Virtual event description:
In the early 1900s, white mobs attacked African Americans throughout the United States, lynching and terrorizing hundreds per year. Without citizenship rights and state protections against anti-Black terror, even after shouldering arms for the Allies in World War One, Black people in the United States and Canada yearned for a leader—a deliverer of sorts—who would help redeem the “race.” The year 1919 marked a highpoint in anti-Black violence and Black resistance. In their yearnings, the Black masses, and some leaders, too, embraced a mystical and messianic form of Pan-Africanism. This presentation will explore the dimensions of this racial awakening for Black self-determination in the Atlantic World.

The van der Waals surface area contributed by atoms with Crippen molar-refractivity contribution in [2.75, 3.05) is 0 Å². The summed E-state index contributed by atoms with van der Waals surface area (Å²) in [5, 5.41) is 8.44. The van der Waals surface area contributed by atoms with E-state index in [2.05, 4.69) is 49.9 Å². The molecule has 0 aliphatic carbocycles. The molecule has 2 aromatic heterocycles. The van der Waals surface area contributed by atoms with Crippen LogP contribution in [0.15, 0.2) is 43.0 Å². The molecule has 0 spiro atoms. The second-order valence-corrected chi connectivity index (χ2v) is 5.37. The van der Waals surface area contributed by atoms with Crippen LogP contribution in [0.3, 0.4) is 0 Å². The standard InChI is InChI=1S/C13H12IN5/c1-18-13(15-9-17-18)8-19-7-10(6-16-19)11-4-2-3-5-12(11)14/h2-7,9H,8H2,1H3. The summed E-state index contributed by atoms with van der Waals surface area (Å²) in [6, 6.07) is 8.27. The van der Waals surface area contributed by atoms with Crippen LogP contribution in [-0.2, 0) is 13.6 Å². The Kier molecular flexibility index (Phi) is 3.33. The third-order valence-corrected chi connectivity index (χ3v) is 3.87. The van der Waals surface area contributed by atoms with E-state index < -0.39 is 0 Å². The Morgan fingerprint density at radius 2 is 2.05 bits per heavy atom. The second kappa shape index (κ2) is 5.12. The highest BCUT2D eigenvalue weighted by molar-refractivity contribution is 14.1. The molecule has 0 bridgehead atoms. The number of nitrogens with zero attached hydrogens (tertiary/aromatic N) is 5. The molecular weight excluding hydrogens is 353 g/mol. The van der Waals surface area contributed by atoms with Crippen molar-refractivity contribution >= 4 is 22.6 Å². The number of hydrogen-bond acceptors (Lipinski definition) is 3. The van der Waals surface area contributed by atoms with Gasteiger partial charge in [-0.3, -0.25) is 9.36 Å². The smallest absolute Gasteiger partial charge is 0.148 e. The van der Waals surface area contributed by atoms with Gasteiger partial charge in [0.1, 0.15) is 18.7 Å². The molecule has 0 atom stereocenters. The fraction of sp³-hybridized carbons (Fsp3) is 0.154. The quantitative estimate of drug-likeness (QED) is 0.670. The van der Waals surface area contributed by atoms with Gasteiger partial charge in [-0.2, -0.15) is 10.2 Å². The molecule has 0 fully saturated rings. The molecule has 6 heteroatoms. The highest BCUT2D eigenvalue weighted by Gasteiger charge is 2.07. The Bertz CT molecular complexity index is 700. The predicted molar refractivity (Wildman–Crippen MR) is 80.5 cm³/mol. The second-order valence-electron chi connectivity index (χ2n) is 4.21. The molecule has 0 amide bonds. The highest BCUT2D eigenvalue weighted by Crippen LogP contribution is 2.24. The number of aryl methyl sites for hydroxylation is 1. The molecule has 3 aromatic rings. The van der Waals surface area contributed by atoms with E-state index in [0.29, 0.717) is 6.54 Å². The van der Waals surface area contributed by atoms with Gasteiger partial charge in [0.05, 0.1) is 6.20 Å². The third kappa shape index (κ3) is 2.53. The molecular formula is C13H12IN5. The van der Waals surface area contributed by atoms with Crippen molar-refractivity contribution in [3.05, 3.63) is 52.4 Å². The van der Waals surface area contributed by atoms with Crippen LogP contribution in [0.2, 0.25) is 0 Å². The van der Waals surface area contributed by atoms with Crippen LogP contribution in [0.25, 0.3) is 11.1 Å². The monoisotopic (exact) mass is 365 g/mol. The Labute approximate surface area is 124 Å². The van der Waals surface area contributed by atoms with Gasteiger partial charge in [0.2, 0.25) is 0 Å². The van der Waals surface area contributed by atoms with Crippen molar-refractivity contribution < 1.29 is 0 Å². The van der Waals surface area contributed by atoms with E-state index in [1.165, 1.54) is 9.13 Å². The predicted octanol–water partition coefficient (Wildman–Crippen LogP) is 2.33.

About the Speaker:
Wendell Nii Laryea Adjetey is a historian of post-Reconstruction United States, specializing on the African American experience. Broadly, his research and writing excavate freedom linkages among the United States, Canada, and other parts of the African Diaspora. Before arriving at McGill, he held the W. L. Mackenzie King Fellowship at Harvard University’s Weatherhead Center for International Affairs and Department of History Lectureship. Dr. Adjetey’s research has garnered prizes and fellowships from many sources: SSHRC, the Pierre Elliott Trudeau Foundation, University of Pennsylvania, Yale, and Princeton, to name a few. In 2017-18, he was Visiting Scholar and Pre-Doctoral Fellow at MIT, and in 2016-17, Visiting Scholar and Senior Resident Fellow at Massey College, University of Toronto.